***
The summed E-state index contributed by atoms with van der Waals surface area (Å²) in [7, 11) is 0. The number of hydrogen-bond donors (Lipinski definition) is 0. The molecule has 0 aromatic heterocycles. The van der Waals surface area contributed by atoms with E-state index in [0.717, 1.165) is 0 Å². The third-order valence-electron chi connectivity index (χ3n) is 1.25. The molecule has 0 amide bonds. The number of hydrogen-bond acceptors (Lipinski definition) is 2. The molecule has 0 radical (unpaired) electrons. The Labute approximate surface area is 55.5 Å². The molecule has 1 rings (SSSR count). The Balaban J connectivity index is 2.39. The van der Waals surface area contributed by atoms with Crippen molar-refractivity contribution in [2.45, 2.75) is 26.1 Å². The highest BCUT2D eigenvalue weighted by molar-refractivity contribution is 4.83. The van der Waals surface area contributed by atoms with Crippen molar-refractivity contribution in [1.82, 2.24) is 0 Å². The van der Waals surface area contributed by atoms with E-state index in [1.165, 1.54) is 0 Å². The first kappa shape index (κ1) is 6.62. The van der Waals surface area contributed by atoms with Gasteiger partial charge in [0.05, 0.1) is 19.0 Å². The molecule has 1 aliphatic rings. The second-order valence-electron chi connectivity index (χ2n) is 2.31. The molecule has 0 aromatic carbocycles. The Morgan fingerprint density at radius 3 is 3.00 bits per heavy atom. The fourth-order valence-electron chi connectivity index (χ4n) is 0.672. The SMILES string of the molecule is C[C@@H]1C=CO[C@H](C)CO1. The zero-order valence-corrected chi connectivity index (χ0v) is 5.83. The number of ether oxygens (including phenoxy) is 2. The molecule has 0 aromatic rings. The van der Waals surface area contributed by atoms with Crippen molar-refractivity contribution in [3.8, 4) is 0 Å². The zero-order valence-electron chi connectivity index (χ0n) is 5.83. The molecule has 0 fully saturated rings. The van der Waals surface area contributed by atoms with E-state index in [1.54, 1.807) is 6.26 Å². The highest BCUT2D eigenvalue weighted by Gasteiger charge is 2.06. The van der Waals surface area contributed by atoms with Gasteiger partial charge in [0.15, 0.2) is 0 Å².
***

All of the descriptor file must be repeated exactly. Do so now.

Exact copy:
The summed E-state index contributed by atoms with van der Waals surface area (Å²) in [7, 11) is 0. The number of hydrogen-bond donors (Lipinski definition) is 0. The molecule has 0 aromatic heterocycles. The van der Waals surface area contributed by atoms with E-state index in [0.717, 1.165) is 0 Å². The third-order valence-electron chi connectivity index (χ3n) is 1.25. The molecule has 0 amide bonds. The number of hydrogen-bond acceptors (Lipinski definition) is 2. The molecule has 0 radical (unpaired) electrons. The Labute approximate surface area is 55.5 Å². The molecule has 1 rings (SSSR count). The Balaban J connectivity index is 2.39. The van der Waals surface area contributed by atoms with Crippen molar-refractivity contribution in [2.45, 2.75) is 26.1 Å². The highest BCUT2D eigenvalue weighted by molar-refractivity contribution is 4.83. The van der Waals surface area contributed by atoms with Crippen molar-refractivity contribution in [1.82, 2.24) is 0 Å². The van der Waals surface area contributed by atoms with E-state index in [1.165, 1.54) is 0 Å². The first kappa shape index (κ1) is 6.62. The van der Waals surface area contributed by atoms with Gasteiger partial charge in [0.05, 0.1) is 19.0 Å². The molecule has 1 aliphatic rings. The second-order valence-electron chi connectivity index (χ2n) is 2.31. The molecule has 0 aromatic carbocycles. The Morgan fingerprint density at radius 3 is 3.00 bits per heavy atom. The fourth-order valence-electron chi connectivity index (χ4n) is 0.672. The SMILES string of the molecule is C[C@@H]1C=CO[C@H](C)CO1. The zero-order valence-corrected chi connectivity index (χ0v) is 5.83. The number of ether oxygens (including phenoxy) is 2. The molecule has 0 aromatic rings. The van der Waals surface area contributed by atoms with Crippen molar-refractivity contribution in [3.8, 4) is 0 Å². The zero-order valence-electron chi connectivity index (χ0n) is 5.83. The molecule has 0 fully saturated rings. The van der Waals surface area contributed by atoms with E-state index in [1.54, 1.807) is 6.26 Å². The highest BCUT2D eigenvalue weighted by Gasteiger charge is 2.06. The van der Waals surface area contributed by atoms with Gasteiger partial charge in [0.15, 0.2) is 0 Å².